The 2013 Honda Fit EV, the Japanese automaker's highly anticipated answer to the Nissan Leaf, is quick, agile and actually quite fun to drive. Its cabin is roomy, outward visibility good and its styling is anything but odd. The platform is impressively safe, it has decent range and Honda says it is the most efficient vehicle the EPA has ever tested.
So, what's the problem? Let's call it a lack of volume.
Honda is only releasing 1,100 of these little blue hatchbacks over the next 2 model years in the States, and all of them will be delivered on contracted 3-year leases. Making matters more frustrating for those who want to forget about internal combustion, only California and Oregon are in the launch plans with 5 other preselected East Coast markets opening shortly thereafter.
Statistically speaking, the Honda Fit EV will initially be scarcer than a Lamborghini Aventador LP700-4 (the Italians are estimating a production run of approximately 4,000 worldwide). But thankfully, Honda brought a handful of pre-production Fit EVs to Southern California and offered us a drive. We ran acceleration tests, dodged cones on a slalom course and then did some real-world driving. Dwelling on its pending shortage, it was almost frustrating that we enjoyed ourselves so much.
From a distance, it isn't easy to distinguish a traditional combustion-engine Fit (1.5-liter inline-4 developing 117 horsepower) from its all-electric counterpart. Yet, as it draws near, the lack of a front grille, scripting on the rear doors and its extended rear spoiler will be the subtle indicators. Most obvious, for many, will be the unique Reflection Blue Pearl paint – only offered on the Fit EV.
Even if you are color blind and happen to miss the exterior tweaks, the passenger compartment is a dead giveaway. The steering wheel is nearly identical, but the primary analog instrumentation (tachometer, speedometer and fuel gauge) has given way to an analog power usage meter, digital speedometer and battery state-of-charge meter. The navigation system has been carried forward, but the HVAC system is now fully automatic (single zone) with a large digital display replacing the air distribution dial. In addition to the standard 12-volt power outlet, there are heated seat controls and an auxiliary audio input at the bottom of the center stack. The center console houses twin cupholders, a traditional gear lever (with an unconventional PRNDB arrangement) and a lever-operated parking brake. The cockpit is clean, not cluttered.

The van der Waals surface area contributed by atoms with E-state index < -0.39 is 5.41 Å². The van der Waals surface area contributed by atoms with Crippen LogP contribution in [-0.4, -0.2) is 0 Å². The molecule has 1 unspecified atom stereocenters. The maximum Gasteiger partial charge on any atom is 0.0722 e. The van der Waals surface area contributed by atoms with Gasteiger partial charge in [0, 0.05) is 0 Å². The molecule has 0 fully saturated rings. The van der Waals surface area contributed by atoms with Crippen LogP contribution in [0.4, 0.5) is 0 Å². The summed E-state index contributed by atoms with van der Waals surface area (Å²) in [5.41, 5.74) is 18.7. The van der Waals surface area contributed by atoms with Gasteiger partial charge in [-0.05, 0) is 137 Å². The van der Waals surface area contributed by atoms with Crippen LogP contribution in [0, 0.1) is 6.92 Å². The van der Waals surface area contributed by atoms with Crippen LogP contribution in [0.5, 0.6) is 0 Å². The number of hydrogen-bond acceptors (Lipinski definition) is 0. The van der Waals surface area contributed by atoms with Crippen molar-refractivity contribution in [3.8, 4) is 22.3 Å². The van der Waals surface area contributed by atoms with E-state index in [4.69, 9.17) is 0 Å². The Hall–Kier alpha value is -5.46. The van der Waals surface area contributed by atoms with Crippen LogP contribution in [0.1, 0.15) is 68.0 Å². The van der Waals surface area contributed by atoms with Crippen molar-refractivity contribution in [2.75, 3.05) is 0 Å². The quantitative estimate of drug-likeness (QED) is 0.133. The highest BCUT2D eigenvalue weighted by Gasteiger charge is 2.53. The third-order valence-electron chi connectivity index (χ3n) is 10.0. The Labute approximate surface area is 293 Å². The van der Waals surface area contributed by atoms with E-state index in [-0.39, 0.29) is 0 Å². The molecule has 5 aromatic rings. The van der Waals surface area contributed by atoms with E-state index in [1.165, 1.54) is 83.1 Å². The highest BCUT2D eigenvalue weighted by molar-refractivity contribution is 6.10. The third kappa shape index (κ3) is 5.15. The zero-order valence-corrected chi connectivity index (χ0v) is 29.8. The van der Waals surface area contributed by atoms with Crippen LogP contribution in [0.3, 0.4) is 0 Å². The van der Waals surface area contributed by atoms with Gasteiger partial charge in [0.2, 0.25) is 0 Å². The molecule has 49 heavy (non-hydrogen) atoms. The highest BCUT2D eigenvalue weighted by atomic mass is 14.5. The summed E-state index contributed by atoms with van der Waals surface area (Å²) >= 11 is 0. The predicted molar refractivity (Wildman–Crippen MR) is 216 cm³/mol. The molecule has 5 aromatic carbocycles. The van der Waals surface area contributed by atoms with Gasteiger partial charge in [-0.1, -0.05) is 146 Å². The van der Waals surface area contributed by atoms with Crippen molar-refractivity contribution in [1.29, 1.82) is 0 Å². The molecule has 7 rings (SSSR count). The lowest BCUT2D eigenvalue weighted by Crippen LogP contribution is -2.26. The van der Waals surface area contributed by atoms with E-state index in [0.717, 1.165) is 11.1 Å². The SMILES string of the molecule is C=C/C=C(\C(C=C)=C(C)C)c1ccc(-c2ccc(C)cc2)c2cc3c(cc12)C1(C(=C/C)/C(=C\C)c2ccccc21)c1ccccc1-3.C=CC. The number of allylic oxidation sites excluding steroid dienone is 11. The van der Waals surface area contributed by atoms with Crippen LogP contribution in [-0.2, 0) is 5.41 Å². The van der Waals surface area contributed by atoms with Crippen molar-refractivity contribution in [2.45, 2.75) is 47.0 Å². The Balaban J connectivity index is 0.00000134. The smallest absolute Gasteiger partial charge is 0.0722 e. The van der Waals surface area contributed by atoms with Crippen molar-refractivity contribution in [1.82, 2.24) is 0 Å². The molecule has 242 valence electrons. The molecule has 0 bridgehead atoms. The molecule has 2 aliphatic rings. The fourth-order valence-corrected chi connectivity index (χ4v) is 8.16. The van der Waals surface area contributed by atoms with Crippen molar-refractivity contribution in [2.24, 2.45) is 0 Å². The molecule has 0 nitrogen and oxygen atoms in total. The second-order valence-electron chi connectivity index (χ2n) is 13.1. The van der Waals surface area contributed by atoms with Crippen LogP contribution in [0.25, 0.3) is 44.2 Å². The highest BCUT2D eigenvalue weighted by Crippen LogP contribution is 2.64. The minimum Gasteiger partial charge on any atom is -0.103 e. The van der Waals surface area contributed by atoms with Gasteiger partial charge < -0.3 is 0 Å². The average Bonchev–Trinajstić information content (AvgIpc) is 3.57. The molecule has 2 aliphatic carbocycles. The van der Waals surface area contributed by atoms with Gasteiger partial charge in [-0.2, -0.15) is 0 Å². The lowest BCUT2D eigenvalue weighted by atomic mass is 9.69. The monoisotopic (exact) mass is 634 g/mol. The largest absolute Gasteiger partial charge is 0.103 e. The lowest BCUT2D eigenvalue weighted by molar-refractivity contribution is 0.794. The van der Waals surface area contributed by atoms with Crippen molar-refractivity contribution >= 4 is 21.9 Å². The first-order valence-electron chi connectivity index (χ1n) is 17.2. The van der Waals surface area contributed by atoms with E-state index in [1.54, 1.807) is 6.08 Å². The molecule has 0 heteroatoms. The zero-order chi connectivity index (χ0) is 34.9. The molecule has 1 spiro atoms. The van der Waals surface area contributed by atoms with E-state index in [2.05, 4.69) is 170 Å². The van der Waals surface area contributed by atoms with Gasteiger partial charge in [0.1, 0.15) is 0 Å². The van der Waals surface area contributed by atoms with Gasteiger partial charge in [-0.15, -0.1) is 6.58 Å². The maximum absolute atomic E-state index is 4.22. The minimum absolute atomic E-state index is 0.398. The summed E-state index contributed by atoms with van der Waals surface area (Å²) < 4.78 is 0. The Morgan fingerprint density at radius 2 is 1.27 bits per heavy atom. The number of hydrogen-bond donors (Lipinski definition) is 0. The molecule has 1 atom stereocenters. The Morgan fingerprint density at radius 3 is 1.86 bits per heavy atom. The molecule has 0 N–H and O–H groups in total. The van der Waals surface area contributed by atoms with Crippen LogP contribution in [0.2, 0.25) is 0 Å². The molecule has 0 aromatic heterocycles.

Less observed are the physical modifications made to accommodate the batteries stowed beneath the passenger floor. As such, the three rear seat occupants are moved ever so slightly rearward. The floor is raised a bit, too, so the seat cushion logically sits a bit higher as well. We shouldn't fail to mention the bio-fabric material which covers the seats; it is Honda's 1st use of the environmentally friendly upholstery. And much to our chagrin, the imminently useful Magic Seat feature that flips the whole 2nd row up and out of the way to accommodate taller objects has been sacrificed to fit the box of lightning beneath the seats.
While the chassis and suspension is mostly shared with its combustion siblings (MacPherson struts up front), engineers have removed the H-shaped torsion beam in the back of the gasoline-powered Fit and replaced it with an independant multi-link system in the EV – Honda's 1st for a Fit. There are single-piston sliding-caliper disc brakes up front and drum brakes in the rear. The standard wheels are 15-inch alloys, wrapped in low-rolling-resistance all-season Michelin Energy tires (185/60R15 at all four corners). Honda's Electric Power Steering (EPS) is standard.
In terms of powertrain, the Fit EV features a maintenance-free 92-kW AC synchronous electric motor (developing 123 horsepower and 189 pound-feet of torque) driving the front wheels through a high-efficiency single-speed coaxial gearbox. Power is supplied by a Toshiba-produced air-cooled 20-kWh Li-Ion battery, located beneath the passenger compartment completely within the wheelbase.